Friday, November 23, 2018


In the 36 years I’ve been published, I have written two series and many rom/sus standalones.  There are pros and cons to writing and reading both.    The pros for a series are obvious:  You don’t reinvent the characters each time.  The cons:  keeping everything straight, continually developing lead characters, and the danger of too similar plots.

--About titles.   

Obviously, a clever echo of titles has helped Sue Grafton’s alphabet series.    Nora Roberts’ “In Death” series has amazing title echoes.  Or the structure of the titles can be in a similar grammatical format.  The first three titles of my current series have an ‘ing’ word followed by a noun:  Chasing Shadows, Drowning Tides, and Falling Darkness. 

--Cliff hangers between books?

Some readers love that; some throw the book across the room. 

--Plot and place variety
Even in a series, it’s “the kiss of death” to make your story lines too similar.   
I’d also advise a variety of settings unless the series must be tied to a particular place.  But some readers love returning to the same quaint setting.    

--The domestic/romantic side

The relationships between the leads and supporting characters should evolve.  In my rom/sus standalones over the years, the romance evolved during the suspense and ended in commitment, usually an engagement of wedding.  But in a series, an author can’t pull that off book after book, at least with the main characters. 

In my current series, I stir things up by having a heroine who has some very modern ‘complications.’  Forensic psychologist Claire Britten has narcolepsy, is divorced with a child, and her ex-husband is one of the main characters even as her new relationship with Nick, a criminal lawyer, develops.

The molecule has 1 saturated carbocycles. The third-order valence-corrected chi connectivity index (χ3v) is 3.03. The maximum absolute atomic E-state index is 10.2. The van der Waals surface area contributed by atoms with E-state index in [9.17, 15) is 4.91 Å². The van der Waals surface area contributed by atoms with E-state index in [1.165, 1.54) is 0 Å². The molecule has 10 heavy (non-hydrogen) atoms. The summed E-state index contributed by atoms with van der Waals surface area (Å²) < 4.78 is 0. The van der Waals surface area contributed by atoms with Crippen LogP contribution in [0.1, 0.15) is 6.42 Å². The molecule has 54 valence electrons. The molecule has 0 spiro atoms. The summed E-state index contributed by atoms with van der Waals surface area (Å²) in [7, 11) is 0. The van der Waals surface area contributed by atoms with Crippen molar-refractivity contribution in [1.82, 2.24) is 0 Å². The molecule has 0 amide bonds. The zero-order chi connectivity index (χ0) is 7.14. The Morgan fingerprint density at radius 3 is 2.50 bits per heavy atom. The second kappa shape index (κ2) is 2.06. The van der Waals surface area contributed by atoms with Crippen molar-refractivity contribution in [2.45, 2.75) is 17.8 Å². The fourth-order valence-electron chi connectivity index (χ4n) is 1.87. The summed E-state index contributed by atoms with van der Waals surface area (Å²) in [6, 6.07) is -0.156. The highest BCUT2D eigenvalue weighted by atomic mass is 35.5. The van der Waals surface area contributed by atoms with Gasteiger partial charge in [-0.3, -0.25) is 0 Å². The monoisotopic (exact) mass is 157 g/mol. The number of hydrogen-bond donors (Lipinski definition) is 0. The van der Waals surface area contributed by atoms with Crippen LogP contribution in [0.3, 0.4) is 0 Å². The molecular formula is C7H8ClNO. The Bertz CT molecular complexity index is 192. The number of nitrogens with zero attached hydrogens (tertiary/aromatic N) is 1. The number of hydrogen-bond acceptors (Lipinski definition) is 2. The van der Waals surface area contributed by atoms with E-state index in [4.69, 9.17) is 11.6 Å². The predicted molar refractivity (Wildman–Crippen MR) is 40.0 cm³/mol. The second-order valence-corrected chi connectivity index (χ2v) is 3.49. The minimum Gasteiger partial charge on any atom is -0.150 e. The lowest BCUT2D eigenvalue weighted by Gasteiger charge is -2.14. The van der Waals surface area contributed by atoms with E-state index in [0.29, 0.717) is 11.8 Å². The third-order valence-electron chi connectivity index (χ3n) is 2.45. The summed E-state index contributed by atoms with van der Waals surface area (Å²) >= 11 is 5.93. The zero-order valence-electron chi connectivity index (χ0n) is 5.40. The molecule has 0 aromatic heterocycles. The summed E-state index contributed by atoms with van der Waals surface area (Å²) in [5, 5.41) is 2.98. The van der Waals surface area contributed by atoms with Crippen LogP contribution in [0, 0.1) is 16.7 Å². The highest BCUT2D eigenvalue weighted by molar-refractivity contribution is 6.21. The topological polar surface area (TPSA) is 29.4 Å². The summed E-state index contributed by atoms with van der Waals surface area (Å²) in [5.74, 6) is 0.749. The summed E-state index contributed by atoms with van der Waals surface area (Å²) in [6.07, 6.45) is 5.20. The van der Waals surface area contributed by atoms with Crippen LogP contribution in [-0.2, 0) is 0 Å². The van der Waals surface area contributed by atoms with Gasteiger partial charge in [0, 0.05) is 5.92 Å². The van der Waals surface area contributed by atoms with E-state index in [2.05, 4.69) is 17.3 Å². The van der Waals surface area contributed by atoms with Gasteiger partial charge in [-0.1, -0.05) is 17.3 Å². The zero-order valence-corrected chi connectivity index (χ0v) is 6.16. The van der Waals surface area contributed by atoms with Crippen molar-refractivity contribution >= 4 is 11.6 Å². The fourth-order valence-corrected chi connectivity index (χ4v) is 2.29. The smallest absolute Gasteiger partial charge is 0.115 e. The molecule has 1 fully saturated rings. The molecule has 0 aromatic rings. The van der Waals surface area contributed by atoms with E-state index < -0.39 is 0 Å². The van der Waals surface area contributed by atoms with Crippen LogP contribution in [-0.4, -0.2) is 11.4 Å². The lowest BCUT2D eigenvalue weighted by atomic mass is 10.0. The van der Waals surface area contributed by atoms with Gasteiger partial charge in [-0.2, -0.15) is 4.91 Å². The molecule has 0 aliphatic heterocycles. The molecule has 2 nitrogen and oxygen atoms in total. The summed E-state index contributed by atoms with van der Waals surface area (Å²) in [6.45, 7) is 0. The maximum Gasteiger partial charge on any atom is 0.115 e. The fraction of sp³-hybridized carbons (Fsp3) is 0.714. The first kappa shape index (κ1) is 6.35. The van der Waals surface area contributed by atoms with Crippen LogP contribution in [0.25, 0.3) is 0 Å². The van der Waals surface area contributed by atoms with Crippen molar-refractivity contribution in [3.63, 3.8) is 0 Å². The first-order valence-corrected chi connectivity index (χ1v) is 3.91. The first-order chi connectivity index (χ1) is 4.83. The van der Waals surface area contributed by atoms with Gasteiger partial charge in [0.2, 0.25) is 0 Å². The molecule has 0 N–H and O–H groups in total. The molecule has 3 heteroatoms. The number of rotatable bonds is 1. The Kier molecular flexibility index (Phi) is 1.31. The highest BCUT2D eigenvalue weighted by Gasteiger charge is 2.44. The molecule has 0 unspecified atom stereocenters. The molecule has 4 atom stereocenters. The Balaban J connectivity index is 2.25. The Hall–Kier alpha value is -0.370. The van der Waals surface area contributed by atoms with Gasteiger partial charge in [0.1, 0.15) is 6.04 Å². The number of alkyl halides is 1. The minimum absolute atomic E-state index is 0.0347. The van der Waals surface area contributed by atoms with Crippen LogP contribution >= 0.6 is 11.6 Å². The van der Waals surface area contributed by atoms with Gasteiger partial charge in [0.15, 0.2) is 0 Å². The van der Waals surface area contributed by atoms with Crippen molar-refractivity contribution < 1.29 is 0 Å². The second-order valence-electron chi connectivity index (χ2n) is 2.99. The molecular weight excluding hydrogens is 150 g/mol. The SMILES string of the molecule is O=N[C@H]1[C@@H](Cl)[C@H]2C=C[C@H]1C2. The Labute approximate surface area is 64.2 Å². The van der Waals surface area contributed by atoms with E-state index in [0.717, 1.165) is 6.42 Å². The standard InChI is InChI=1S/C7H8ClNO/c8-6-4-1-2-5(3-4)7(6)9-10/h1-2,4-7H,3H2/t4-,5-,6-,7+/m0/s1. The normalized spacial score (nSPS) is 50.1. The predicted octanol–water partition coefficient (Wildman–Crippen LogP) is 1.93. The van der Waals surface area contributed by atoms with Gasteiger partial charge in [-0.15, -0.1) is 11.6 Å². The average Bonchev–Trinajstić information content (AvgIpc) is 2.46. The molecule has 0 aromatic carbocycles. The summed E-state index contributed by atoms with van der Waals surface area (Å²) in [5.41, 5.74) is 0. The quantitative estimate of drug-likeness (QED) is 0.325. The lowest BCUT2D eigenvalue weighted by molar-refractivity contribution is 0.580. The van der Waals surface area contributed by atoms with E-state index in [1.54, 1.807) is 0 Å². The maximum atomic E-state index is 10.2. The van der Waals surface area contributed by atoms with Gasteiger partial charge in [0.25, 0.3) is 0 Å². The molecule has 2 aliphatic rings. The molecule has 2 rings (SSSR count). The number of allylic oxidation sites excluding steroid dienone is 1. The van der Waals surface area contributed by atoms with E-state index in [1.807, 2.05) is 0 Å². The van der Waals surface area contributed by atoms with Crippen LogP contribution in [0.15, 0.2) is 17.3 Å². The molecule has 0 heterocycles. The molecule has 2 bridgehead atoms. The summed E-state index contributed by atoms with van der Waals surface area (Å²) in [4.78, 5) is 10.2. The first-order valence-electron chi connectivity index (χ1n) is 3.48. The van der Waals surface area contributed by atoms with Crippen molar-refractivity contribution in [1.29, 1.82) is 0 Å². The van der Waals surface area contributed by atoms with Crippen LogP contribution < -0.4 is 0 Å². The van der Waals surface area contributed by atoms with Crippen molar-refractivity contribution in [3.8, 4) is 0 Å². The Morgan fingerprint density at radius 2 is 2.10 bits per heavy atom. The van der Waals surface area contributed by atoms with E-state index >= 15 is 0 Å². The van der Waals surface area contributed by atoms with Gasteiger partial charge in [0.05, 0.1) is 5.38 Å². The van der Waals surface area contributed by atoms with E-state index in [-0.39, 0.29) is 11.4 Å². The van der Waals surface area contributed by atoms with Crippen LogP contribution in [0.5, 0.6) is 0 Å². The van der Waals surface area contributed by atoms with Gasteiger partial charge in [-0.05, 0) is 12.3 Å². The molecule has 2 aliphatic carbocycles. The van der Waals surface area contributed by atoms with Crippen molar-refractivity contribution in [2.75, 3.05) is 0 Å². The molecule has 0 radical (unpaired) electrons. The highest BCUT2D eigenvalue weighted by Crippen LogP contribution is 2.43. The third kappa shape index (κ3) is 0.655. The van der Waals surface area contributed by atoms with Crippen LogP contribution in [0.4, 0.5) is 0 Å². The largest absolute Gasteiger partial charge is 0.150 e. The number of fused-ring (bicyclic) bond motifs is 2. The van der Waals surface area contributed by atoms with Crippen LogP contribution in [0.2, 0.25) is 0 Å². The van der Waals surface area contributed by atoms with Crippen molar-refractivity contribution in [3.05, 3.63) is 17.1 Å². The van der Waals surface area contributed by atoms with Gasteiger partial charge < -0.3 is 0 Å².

--Keeping it all straight.

Obviously, juggling details in a series can really do a writer in.  You don’t want feedback from readers saying, “In book one, that person’s hair was red but now…”  As for all writers and readers, personal choice matters. 

Karen Harper is the NewYork Times bestselling author of contemporary romantic suspense and historical novels about real British women.  Visit her website at


A violent past leads to a present danger…

When an old college roommate invites Claire Britten to join her on an archaeological dig at a Florida peat bog, it’s an offer the renowned forensic psychologist can’t refuse. Claire’s husband, criminal lawyer Nick Markwood, is comforted to see Claire working on a prehistoric burial site instead of an open grave for once. But Claire’s investigative instincts kick in when some of The Black Bog’s perfectly preserved corpses show signs of a grisly fate. What really happened to these people?

What started as an exploration of the past soon escalates into an all-too-current danger. Someone is watching—someone who really doesn’t want Claire digging into the past or Nick making connections to a current, violent murder case he’s investigating. The bog’s corpses may be long dead, but if Claire and Nick don’t figure out who’s gunning for a fresh kill, the next bodies to be discovered will be their own.

1 comment:

  1. Always love your stories. One never knows what the twist will be and where it will take you.


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